Babies who are fed on demand fare better at school and have higher IQs, scientists at the universities of Oxford and Essex have said.

They found that eight-year-olds who were fed on demand as babies had four-five more IQ points than those who were fed to a routine.

The scientists look at data on more than 10,000 children born in the early 90s. They found a close link between on demand feeding and higher IQs, as well as improved scores in exams at ages five, seven, 11 and 14. The results considered other factors, such as parental education, income and lifestyle.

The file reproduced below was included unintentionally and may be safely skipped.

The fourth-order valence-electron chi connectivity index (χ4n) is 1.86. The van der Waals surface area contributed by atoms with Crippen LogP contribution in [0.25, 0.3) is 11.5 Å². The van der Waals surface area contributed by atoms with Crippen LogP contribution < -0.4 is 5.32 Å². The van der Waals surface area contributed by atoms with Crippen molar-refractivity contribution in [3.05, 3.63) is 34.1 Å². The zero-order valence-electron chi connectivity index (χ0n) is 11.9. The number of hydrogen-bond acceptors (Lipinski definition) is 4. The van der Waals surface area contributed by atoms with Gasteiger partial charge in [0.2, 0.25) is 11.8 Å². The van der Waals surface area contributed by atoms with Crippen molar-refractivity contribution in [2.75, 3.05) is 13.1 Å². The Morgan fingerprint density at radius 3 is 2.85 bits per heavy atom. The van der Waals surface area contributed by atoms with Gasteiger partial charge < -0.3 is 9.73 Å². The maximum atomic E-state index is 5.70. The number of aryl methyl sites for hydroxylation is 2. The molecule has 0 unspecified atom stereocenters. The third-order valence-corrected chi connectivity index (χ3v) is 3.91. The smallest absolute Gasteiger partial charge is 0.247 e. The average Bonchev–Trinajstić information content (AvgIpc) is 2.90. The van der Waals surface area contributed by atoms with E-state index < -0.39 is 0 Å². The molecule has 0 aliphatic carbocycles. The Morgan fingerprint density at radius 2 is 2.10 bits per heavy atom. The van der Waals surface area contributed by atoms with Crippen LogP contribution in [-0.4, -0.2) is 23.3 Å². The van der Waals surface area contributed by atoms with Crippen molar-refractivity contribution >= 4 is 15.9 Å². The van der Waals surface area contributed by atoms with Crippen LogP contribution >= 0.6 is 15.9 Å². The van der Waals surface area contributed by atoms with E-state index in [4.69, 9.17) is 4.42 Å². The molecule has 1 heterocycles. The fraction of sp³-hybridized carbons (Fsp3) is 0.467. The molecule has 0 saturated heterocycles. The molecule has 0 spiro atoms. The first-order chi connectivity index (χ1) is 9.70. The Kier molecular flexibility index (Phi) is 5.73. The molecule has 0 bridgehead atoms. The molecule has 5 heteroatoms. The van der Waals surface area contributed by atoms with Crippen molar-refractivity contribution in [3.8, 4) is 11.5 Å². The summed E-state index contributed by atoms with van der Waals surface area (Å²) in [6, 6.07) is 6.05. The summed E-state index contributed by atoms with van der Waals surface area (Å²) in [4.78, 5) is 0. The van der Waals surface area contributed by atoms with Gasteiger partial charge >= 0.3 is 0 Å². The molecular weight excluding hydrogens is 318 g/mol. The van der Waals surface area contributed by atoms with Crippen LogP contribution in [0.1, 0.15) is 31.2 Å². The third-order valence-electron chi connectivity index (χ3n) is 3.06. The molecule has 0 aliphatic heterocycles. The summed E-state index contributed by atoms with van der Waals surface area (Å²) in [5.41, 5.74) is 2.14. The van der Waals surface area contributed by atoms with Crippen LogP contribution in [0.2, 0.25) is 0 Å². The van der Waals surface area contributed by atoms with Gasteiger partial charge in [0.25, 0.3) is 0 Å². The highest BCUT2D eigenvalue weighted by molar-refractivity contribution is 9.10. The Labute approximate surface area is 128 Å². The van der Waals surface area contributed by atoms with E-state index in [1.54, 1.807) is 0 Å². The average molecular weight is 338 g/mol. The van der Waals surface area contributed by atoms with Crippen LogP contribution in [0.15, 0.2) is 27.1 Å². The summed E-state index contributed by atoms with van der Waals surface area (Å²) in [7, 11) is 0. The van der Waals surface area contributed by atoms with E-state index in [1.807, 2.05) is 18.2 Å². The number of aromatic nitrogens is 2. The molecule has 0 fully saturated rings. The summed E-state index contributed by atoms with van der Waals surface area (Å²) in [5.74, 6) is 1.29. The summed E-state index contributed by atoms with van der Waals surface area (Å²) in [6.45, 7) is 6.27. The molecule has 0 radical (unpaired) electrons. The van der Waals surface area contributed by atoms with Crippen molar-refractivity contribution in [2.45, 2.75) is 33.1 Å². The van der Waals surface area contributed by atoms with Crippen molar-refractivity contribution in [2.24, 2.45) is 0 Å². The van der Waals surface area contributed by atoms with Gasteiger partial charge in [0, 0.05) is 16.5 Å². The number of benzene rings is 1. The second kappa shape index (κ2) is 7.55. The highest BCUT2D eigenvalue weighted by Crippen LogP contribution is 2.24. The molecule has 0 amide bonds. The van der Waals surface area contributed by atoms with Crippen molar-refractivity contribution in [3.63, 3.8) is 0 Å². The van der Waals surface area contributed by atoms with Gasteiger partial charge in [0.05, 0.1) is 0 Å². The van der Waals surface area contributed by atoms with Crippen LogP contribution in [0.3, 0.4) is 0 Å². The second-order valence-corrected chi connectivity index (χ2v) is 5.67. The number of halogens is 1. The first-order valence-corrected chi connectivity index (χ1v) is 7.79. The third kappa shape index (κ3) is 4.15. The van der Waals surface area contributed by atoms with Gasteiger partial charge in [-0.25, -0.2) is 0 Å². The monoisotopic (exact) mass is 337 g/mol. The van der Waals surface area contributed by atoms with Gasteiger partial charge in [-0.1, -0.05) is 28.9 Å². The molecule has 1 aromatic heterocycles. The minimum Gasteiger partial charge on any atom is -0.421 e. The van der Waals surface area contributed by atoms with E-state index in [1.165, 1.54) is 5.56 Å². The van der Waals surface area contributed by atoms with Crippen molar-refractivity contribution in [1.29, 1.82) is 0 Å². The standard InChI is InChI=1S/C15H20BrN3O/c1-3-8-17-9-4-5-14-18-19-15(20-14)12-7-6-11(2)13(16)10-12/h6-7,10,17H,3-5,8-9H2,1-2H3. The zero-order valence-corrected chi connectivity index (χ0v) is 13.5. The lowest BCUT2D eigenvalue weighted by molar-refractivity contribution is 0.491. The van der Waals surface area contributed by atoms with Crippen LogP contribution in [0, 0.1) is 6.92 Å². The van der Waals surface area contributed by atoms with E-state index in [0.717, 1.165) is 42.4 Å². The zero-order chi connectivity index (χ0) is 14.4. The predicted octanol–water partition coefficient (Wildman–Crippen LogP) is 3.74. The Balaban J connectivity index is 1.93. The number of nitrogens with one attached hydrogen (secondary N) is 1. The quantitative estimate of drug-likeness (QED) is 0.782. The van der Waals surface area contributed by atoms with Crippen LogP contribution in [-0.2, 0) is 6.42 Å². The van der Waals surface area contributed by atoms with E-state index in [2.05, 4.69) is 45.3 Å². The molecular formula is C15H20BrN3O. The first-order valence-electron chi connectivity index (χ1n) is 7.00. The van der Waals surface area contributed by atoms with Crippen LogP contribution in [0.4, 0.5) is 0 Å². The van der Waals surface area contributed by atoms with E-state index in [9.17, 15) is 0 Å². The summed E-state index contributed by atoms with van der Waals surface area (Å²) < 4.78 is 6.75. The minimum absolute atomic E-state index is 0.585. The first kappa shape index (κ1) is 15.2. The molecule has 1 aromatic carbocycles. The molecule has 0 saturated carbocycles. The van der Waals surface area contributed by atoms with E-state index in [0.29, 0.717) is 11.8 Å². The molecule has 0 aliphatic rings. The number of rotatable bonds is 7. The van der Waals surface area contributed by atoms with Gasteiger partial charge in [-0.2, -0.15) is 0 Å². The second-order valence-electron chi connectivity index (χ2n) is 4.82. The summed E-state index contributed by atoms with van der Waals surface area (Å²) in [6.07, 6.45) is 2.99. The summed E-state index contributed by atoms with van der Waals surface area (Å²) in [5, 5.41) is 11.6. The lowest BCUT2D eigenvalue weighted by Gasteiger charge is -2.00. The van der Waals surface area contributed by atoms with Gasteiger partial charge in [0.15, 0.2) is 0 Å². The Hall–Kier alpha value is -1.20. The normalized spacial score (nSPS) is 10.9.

The results were the same regardless of whether the baby was bottle or breast fed.

Dr Maria Iacovou, from Essex University's Institute for Social and Economic Research, said: "The difference between schedule and demand-fed children is found both in breastfed and in bottle-fed babies.

"The difference in IQ levels of around four to five points, though statistically highly significant, would not make a child at the bottom of the class move to the top, but it would be noticeable."

Posted by Robert Mair on 19/3/2012